At the Freer and Sackler galleries, workshop participants concentrated on historic period ceramics. We were able also to see behind-the-scenes storage and the exhibition, “Taking Shape: Ceramics in Southeast Asia,” featuring about 200 ceramic vessels providing a record of human activity in the region from prehistoric times to the present. At the Penn Museum, workshop participants discussed the state of study of prehistoric pottery from Southeast Asia and examined at first hand vessels from Ban Chiang and related sites. Several presentations on studies of modern day potters in Southeast Asia also enriched the discussions. Some comments from the workshop participants:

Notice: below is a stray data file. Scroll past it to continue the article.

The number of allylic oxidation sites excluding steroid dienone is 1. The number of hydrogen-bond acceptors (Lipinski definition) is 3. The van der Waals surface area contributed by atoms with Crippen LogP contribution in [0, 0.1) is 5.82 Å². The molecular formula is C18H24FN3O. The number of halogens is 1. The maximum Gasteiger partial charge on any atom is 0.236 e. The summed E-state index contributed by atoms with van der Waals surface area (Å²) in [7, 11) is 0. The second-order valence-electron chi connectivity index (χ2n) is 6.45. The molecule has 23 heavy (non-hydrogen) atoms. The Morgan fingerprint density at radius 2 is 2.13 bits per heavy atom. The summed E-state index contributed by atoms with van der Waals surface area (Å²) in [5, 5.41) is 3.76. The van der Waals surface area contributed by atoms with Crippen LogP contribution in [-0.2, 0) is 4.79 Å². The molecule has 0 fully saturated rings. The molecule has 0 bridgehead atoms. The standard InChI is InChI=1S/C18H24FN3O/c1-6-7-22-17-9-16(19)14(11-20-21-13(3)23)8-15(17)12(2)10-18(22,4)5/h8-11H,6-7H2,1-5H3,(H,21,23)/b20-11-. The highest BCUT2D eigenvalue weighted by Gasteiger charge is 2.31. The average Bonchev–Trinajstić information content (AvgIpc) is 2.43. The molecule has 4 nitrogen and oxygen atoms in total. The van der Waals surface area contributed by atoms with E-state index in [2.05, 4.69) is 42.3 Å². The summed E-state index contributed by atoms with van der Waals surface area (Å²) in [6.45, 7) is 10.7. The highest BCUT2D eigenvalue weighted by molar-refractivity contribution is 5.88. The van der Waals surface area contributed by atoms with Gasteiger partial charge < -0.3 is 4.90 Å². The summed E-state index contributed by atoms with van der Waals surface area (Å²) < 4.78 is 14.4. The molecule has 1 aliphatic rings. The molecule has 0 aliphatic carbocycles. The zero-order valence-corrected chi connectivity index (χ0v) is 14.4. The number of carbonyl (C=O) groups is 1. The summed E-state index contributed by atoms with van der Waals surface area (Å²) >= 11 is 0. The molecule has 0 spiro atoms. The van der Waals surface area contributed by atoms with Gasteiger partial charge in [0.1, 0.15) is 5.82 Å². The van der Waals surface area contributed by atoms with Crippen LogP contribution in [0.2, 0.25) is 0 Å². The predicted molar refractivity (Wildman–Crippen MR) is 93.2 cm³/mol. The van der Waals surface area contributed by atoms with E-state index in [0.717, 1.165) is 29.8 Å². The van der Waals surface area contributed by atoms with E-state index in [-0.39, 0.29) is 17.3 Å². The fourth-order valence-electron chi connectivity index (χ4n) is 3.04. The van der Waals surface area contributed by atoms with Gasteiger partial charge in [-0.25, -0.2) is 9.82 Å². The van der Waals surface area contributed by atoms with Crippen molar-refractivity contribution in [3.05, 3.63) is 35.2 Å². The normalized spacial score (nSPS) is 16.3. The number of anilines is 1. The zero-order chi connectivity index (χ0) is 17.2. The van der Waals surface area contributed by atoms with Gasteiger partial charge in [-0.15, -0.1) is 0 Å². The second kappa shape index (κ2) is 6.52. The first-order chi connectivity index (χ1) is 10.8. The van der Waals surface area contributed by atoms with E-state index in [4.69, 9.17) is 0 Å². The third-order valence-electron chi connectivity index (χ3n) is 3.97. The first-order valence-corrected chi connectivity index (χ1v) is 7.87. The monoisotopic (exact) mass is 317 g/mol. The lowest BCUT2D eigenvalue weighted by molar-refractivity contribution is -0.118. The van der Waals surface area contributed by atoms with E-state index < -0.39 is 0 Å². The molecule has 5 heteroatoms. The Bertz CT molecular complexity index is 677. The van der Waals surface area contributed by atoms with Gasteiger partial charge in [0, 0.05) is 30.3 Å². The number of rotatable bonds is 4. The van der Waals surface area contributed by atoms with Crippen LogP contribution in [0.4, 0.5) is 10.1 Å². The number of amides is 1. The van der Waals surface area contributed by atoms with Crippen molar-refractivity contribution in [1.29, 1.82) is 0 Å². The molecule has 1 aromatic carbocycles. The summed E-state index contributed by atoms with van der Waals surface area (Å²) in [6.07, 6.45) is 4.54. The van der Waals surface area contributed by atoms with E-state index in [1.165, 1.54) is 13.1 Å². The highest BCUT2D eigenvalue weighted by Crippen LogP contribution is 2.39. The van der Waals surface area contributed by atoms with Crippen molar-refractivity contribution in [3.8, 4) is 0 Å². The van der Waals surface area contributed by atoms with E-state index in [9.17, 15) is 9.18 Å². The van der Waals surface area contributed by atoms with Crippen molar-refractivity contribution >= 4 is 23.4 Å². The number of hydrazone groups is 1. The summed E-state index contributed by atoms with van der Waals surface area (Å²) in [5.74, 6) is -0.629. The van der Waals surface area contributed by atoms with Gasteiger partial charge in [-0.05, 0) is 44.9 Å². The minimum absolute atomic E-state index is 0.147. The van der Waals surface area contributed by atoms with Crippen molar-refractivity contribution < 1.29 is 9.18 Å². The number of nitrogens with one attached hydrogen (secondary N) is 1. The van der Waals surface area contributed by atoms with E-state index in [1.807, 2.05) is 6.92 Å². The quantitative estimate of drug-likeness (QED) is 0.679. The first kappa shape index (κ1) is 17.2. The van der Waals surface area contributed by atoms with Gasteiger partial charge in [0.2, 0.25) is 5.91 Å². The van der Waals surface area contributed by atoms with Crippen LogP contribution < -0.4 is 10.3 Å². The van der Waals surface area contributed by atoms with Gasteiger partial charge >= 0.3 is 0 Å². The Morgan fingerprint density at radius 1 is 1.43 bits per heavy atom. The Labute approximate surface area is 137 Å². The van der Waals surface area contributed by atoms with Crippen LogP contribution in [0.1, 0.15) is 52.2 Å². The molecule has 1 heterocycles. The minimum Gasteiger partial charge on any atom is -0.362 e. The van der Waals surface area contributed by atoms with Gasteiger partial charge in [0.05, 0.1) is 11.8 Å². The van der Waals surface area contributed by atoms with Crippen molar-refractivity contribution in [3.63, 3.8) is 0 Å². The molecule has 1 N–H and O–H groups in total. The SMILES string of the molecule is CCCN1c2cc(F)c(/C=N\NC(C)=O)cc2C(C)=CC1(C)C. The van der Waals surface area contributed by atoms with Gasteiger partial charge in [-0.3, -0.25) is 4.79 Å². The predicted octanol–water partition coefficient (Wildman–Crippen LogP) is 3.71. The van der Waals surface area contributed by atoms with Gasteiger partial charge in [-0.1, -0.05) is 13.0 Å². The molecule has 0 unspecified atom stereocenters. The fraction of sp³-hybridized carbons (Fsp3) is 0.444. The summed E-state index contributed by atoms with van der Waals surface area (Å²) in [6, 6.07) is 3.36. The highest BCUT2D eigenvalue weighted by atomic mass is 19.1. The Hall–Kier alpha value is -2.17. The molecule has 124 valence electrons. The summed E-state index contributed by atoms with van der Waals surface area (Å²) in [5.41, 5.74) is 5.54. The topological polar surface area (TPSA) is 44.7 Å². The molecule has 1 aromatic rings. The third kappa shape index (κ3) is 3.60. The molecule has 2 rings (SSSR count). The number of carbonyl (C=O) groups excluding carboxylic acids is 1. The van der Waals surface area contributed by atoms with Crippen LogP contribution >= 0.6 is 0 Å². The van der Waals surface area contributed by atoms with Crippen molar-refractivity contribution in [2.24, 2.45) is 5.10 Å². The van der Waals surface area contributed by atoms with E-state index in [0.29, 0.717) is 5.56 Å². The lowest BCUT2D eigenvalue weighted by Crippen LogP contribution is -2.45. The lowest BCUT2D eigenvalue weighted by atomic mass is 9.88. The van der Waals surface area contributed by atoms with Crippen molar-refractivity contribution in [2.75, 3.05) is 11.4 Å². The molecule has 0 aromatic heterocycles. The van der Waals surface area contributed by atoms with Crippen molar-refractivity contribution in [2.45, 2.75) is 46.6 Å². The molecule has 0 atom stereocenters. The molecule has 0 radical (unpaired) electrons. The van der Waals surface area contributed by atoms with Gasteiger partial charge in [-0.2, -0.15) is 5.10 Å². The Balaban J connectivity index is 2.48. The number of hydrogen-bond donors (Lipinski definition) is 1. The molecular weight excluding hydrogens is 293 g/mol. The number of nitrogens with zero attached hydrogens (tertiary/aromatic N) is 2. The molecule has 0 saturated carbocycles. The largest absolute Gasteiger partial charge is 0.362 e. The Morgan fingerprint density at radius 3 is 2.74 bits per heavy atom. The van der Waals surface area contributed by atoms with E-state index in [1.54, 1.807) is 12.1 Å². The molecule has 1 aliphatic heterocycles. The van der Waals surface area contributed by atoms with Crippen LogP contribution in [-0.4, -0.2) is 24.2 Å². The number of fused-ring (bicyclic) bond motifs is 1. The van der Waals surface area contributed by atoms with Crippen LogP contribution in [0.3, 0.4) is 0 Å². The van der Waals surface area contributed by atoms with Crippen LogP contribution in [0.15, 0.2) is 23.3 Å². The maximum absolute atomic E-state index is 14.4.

“Thank you very much for such an interesting workshop! The presentations and the discussions were really rewarding and stimulating. It was a rare and precious moment which will recur I hope! The organisation of this workshop was amazing and I hope to be able to participate in the organisation of the next one” –Béatrice Wisniewski, École pratique des hautes études, France “This was a great time, I have not only learned more from other sites in Southeast Asia but also build good connections with other researchers. Furthermore, I had good advices from them and got some precious documents and some program for improving my research career in Cambodia. I am so proud what you have done.” –Visoth Chhay, National Museum of Cambodia/Denver A layperson may not realize the central importance of ceramics in the study of most prehistoric archaeological societies. Ceramics are often the primary basis for studying everything from the chronology and cultural sequence of a site, to the economic organization of the past society, to the ritual behavior at ancient funerals. The study of ceramics is labor-intensive, often lasting several years and involving several researchers. Reconstructing broken vessels, technical drawing, photography, measuring and other descriptive tasks, studying their in situ context, plus a wide array of scientific analyses all contribute to gleaning the knowledge ceramics can hold so that archaeologists can make statements about past societies. The data from pottery of Ban Chiang are particularly important to the study of Southeast Asian prehistory. Because most were grave goods from over 150 burials spanning more than 2000 years (2100 BCE to 300 CE), their condition, contexts, and range of styles and technologies are highly informative about life at the core of Southeast Asia thousands of years ago. Not only is the collection internationally renowned among scholars and laypersons alike, but Penn’s Ban Chiang Project has pioneered the application of techniques such as radiography and refiring to understanding how the Southeast Asian vessels were made. During our Year of Ceramics, we are building on these past pilot studies by systematically recording evidence from each of the 500+ vessels. Taking the lead in this effort are our visiting scholars, Bounheuang Bouasisengpaseuth and Sureeratana Bubpha, who are coding the vessels into our Access regional database (see page four). Although we will have collected a lot of data on Ban Chiang pottery by the end of this fiscal year, a monograph synthesizing the data from pottery into a larger picture remains to be written. Given the wonderful post-doc ceramics specialist we have in Dr. Marie-Claude Boileau and the need to eventually return all Ban Chiang materials to Thailand, I am working to find support for Dr. Boileau to remain here for another year (through July 2012) to assist us in writing the Ban Chiang pottery monograph. Other participating specialists include petrographer Dr. Brian Vincent of New Zealand. We also would like during this year to complete the Ban Chiang metals monograph. The metals monograph, which I have co-written with Dr. Elizabeth Hamilton and other contributing scholars, is about 85% finished. By focusing on monograph preparation for Academic Year 2012, we aim during our “Year of...
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